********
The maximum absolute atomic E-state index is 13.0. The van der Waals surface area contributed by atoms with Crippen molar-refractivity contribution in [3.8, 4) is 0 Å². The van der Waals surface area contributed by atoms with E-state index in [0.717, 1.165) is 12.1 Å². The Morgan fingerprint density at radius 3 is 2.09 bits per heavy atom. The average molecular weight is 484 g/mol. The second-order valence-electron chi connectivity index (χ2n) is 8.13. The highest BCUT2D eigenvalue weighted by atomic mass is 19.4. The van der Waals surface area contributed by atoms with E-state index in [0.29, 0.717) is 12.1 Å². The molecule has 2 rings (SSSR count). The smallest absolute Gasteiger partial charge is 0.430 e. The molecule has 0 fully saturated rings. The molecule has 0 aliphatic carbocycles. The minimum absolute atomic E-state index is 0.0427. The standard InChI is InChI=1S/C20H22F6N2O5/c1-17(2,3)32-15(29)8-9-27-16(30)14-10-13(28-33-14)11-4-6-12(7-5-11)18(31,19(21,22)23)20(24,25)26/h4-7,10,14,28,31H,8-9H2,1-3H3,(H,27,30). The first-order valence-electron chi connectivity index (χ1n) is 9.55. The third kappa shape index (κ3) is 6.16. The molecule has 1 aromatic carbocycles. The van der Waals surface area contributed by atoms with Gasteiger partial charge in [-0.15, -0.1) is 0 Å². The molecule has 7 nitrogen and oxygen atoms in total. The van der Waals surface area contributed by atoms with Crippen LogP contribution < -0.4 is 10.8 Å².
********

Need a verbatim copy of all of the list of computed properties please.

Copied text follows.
The maximum absolute atomic E-state index is 13.0. The van der Waals surface area contributed by atoms with Crippen molar-refractivity contribution in [3.8, 4) is 0 Å². The van der Waals surface area contributed by atoms with E-state index in [0.717, 1.165) is 12.1 Å². The Morgan fingerprint density at radius 3 is 2.09 bits per heavy atom. The average molecular weight is 484 g/mol. The second-order valence-electron chi connectivity index (χ2n) is 8.13. The highest BCUT2D eigenvalue weighted by atomic mass is 19.4. The van der Waals surface area contributed by atoms with E-state index in [0.29, 0.717) is 12.1 Å². The molecule has 2 rings (SSSR count). The smallest absolute Gasteiger partial charge is 0.430 e. The molecule has 0 fully saturated rings. The molecule has 0 aliphatic carbocycles. The minimum absolute atomic E-state index is 0.0427. The standard InChI is InChI=1S/C20H22F6N2O5/c1-17(2,3)32-15(29)8-9-27-16(30)14-10-13(28-33-14)11-4-6-12(7-5-11)18(31,19(21,22)23)20(24,25)26/h4-7,10,14,28,31H,8-9H2,1-3H3,(H,27,30). The first-order valence-electron chi connectivity index (χ1n) is 9.55. The third kappa shape index (κ3) is 6.16. The molecule has 1 aromatic carbocycles. The van der Waals surface area contributed by atoms with Gasteiger partial charge in [-0.15, -0.1) is 0 Å². The molecule has 7 nitrogen and oxygen atoms in total. The van der Waals surface area contributed by atoms with Crippen LogP contribution < -0.4 is 10.8 Å².